And so we invited Claus and his wife for dinner, and, yes, I made my grilled cheese sandwiches, or “cheese toasts” as he called them. And he liked them. “The bread is right. It is crisp. The cheese is perfectly melted.” He had three pieces. “Yes, they are very good.”
My secret you ask? Well, I’ve just started working on my book, Melted Just Right which should be ready in the fall of 2017.
Two homeless men, young, lay side by side in matching boxes, asleep in the dull rising light. The shallow boxes, flat and wide, looking like they had just been delivered for the morning rush, gave no warmth or shelter, no comfort of any kind, just a lip, an edge a few inches up, as if it might keep the bugs and dust out. I had walked almost a full block past before I realized I had to go back to take a picture.
It was a funny image, striking how they looked they had been delivered and slept so soundly for the people streaming past. I had my camera out as I turned around for the shot and saw the young man was awake. I was caught in an awkward stance, looking down at him, mocking him, and dropped my arms and continued past.
“Yeah, that’s right.” The young man muttered after my receding steps. “No pictures.”
For one day, just one day, shut off your television, power down your phone and go outside. Say hello to your neighbor. Volunteer, Engage with your community. Do not sit on the sidelines. Be the inspiration we so desperately crave.
And then tomorrow, by dawn’s early light, put one foot in front of the other, and do it again. Be the unity that this world needs.
“Miss Sinclair.” Officer Duncan sat pert behind his desk and held out a blue index card. “You fill in one of these?”
“I need you to fill it in.”
“I’ll wait for my lawyer.”
He hunched over the desk, his black pointy hair sticking out from his small features and hands, and turned away from her to Officer Manzoni at the desk beside him. “Processing the 10-64?”
Officer Manzoni, intent on his screen, his goateed chin pushed forward, wire-frame glasses tight against the bridge of his nose, took a moment to respond. “Series two.”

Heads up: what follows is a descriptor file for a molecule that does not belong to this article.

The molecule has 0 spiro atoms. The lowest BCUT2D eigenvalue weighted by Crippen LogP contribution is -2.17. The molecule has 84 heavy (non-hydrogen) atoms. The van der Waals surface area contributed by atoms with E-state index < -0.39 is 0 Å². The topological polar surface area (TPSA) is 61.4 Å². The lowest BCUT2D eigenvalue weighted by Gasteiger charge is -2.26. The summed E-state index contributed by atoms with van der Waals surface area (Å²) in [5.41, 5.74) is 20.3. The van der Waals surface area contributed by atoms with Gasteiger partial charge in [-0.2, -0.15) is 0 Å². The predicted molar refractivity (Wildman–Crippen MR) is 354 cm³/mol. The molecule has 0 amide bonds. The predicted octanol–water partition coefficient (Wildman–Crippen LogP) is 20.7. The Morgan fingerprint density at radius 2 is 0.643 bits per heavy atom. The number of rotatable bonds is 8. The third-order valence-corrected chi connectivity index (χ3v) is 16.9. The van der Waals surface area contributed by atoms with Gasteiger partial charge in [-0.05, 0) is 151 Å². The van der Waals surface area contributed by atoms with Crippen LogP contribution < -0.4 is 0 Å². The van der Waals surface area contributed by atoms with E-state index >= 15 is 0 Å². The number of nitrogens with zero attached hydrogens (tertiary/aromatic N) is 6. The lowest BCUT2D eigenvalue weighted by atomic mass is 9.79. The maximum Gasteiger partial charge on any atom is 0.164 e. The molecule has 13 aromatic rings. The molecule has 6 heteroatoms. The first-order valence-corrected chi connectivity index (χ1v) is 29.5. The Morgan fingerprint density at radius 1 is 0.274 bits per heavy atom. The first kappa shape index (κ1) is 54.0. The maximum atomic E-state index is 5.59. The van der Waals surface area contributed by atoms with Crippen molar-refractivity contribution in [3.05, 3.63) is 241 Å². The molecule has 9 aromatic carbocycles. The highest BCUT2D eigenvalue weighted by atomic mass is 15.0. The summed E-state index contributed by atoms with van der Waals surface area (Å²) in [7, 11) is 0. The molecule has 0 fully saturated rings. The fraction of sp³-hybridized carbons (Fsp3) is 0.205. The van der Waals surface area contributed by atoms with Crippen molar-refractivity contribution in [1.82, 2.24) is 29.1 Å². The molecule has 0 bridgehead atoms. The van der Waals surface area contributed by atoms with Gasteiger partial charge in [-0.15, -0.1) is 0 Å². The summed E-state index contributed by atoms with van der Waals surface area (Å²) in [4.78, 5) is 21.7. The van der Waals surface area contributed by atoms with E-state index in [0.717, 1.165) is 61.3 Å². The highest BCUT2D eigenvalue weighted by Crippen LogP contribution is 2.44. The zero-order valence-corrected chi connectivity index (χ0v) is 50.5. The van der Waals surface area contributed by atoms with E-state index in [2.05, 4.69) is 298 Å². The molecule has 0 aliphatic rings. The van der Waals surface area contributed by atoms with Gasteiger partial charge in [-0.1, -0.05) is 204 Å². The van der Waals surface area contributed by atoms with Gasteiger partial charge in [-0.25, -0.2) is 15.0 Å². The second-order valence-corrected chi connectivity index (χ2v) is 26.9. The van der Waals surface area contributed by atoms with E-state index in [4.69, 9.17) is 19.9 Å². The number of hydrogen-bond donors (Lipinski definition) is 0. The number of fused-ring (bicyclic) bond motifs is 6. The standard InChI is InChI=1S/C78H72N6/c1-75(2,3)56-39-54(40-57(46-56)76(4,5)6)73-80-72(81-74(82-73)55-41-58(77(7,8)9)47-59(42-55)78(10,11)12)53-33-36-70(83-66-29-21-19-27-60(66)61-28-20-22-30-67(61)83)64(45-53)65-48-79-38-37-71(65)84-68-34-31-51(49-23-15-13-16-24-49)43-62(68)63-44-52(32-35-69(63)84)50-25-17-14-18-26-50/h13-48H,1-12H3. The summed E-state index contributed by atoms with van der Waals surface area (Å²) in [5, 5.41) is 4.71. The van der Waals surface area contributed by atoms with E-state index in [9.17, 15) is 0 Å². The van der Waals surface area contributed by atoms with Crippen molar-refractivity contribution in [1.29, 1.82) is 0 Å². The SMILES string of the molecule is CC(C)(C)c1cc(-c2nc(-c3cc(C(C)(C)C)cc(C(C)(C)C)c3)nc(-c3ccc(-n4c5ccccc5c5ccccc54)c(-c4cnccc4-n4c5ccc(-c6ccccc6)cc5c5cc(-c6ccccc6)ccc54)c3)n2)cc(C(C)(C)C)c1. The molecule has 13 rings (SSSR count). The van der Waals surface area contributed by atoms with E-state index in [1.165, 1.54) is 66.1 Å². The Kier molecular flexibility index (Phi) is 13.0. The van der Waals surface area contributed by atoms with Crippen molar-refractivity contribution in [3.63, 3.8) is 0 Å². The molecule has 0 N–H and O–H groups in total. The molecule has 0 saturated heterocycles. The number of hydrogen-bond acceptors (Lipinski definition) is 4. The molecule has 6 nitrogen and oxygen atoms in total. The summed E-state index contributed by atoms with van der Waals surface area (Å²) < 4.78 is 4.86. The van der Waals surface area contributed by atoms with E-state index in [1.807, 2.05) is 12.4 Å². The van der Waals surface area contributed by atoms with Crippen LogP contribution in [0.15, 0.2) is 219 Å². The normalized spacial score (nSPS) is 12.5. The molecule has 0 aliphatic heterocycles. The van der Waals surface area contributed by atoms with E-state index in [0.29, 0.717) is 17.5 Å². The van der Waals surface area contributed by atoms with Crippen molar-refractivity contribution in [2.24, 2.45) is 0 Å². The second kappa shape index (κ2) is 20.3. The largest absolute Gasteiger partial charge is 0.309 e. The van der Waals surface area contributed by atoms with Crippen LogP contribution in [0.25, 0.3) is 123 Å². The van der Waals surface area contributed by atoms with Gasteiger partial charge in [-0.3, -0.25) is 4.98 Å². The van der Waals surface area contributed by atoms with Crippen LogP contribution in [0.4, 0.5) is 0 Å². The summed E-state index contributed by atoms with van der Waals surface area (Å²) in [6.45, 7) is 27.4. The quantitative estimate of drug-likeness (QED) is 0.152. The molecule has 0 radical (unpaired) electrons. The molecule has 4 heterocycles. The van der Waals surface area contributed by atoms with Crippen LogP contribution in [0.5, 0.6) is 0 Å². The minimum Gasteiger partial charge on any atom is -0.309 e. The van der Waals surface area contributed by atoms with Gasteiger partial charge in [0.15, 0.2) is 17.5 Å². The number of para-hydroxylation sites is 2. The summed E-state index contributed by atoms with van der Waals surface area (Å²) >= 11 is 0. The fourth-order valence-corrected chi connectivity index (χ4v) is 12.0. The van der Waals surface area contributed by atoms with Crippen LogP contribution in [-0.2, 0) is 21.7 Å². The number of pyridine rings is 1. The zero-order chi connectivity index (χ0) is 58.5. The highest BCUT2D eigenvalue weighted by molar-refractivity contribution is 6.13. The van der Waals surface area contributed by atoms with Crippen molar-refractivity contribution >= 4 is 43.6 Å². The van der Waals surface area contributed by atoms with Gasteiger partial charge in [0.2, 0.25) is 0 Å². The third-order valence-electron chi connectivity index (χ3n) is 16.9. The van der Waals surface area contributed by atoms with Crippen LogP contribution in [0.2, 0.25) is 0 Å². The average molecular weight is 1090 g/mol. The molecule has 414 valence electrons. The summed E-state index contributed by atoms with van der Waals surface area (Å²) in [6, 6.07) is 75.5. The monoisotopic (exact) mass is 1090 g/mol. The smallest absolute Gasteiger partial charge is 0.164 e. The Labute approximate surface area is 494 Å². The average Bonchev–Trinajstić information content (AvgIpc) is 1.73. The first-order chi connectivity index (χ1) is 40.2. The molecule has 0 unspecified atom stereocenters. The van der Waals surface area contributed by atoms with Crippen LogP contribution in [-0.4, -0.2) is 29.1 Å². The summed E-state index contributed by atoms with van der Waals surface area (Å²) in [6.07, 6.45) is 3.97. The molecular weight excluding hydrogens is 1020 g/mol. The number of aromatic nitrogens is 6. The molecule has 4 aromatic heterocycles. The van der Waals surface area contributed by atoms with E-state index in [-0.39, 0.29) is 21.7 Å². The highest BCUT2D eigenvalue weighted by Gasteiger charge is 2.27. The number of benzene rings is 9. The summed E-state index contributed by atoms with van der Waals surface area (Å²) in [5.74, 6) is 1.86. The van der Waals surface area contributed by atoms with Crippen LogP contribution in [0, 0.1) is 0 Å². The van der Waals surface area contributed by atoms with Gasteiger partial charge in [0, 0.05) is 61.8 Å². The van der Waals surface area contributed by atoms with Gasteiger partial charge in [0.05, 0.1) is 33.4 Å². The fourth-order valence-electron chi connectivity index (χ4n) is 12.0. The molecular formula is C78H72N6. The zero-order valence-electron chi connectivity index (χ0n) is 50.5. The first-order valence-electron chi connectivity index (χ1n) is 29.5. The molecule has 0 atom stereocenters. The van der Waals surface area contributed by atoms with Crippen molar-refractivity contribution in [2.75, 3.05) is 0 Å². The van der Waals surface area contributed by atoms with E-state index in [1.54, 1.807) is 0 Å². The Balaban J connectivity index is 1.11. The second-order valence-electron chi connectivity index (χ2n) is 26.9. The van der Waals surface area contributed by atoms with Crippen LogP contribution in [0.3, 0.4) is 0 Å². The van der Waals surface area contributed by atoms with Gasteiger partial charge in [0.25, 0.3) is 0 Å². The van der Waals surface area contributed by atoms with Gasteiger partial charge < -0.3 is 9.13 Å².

“It’s not Series two.”
Officer Manzoni shrugged.
Officer Duncan glanced down at Dee again, almost surprised she was still there, waiting like a child. “1151, you can have a seat.”
Dee waited, looking through the newspapers again and considered the picture of her jumping again, peering at her half exposed breast again and then her arms awkwardly out, her right leg almost straight out, like she had been pushed. It made her stomach turn, looking at herself, thinking how she could have broken her ankle and then remembering the tunnel and the dark and thinking she might actually still be in there, comatose, leaking toward her last breath. She looked around and saw Officer Duncan over her, Officer Manzoni just behind.
Being alone isn’t a bad thing. Not at all. It’s actually good. It’s a time to collect thoughts, reflect and be and all of that. It can even be reveled in.That said, it’s not good to look alone, when someone is likely to approach with the dreaded words, “Oh, you look so alone.”
“I look alone? Really? Well, I am. We all are, don’t you know?”
What’s wrong with staring off into the distance? Why must standing apart be seen as a telltale sign of depression? What is so bothersome about being alone?It’s sure as hell better than having to listening to someone else chatter on. “Can you give me a couple of bucks? I lost my bag. They took everything.”